2. Real estate. Inflation hedging is all about assets with tangible value, and land is an obvious such asset. But housing prices do not always go up along with every type of inflation. For example, if inflation is driven by rises in oil prices, the cost of living would go up, but "that has no effect on home prices," says Toscano.
Like TIPS, real estate might not pay off if interest rates rapidly rise. "If you try to sell your house, you might be selling into a climate of high interest rates," says Toscano. Such a climate poses two problems for the home seller: First, housing prices might be declining. Second, the seller's pockets would be hit with a higher rate on the debt probably used to buy the home in the first place. The second concern is more important if you have an adjustable-rate mortgage rather than a fixed rate.
3. Gold. Over the past few years, you have almost certainly seen commercials urging you to sell your gold jewelry. Other ads hawk gold as the ultimate safe investment whose values never decline. While the gold market might be hot now, it is no sure thing for the future. "Gold is an asset class that is historically very volatile," says West. It is also not a perfectly reliable inflation hedge. The price of gold is affected by supply-and-demand factors that often have nothing to do with inflation.
Like almost all forms of investing, inflation hedging requires diversification to avoid the volatility of any one asset. Beyond gold, volatility is a problem for commodities whose prices generally—but not always—track inflation. These include agricultural goods and oil. West recommends that investors looking to hedge against inflation consider safer alternatives: mutual funds that invest in a range of commodities or exchange-traded funds that track commodity indexes. After all, inflation could come in many forms. "It could be a ramp-up in food prices or a ramp-up in precious metal prices," West says.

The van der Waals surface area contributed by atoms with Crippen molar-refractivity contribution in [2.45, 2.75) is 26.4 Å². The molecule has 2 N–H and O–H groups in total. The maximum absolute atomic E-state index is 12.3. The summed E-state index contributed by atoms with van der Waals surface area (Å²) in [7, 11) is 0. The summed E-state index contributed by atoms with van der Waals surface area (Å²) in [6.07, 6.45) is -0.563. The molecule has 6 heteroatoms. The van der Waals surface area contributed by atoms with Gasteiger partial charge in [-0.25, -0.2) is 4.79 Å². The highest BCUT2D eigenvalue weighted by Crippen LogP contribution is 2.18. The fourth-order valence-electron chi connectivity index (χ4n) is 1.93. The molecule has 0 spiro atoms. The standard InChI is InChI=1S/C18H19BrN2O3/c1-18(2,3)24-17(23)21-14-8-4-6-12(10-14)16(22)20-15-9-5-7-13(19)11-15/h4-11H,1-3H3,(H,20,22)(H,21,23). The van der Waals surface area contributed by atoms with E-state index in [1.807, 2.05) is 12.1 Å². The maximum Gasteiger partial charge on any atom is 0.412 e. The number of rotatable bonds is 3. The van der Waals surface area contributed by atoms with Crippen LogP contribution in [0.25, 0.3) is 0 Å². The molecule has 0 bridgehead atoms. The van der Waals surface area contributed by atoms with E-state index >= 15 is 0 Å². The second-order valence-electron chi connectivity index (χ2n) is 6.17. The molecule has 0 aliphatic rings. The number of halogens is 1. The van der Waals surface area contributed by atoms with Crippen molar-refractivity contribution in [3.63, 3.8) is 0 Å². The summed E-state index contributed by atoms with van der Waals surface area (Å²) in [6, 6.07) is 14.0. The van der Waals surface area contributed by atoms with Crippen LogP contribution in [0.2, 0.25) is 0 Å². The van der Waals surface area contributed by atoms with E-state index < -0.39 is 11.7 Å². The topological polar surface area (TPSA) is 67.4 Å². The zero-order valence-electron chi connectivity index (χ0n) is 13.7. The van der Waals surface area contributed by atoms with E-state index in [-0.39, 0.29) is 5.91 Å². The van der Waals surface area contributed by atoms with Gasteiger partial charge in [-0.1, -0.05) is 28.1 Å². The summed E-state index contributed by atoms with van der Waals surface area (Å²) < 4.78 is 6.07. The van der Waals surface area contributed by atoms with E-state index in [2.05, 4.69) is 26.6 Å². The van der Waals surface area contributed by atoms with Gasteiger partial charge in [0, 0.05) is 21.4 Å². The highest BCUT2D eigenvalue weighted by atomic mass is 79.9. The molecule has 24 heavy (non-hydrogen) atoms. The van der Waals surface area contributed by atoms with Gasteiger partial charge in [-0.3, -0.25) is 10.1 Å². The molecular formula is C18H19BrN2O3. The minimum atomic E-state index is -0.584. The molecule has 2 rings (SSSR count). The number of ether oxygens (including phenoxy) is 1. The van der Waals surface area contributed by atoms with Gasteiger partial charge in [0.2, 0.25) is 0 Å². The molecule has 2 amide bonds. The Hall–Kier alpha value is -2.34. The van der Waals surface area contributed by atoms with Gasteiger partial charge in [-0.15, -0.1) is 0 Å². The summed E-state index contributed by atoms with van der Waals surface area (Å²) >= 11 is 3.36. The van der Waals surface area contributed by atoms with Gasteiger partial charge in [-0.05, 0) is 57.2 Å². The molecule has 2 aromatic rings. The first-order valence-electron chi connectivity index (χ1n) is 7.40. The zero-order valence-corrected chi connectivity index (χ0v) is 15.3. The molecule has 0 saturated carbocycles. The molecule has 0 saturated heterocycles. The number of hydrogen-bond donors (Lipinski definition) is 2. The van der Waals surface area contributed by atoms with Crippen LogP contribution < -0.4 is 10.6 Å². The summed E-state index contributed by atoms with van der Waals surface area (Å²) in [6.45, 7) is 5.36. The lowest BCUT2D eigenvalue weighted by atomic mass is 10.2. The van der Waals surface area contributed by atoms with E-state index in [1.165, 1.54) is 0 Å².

Another asset that can be part of a diversified inflation-hedging portfolio is bank loans. Mutual funds that specialize in bank loans invest in short-term loans packaged and sold by banks at variable interest rates. "They actually have as high of a correlation with inflation as commodities do," says West.
Hedging strategies may gain popularity in 2010 as the signs of inflation down the road begin to appear. The economy might still look far from overheated, but as Americans have learned in recent years, fortunes can change quickly.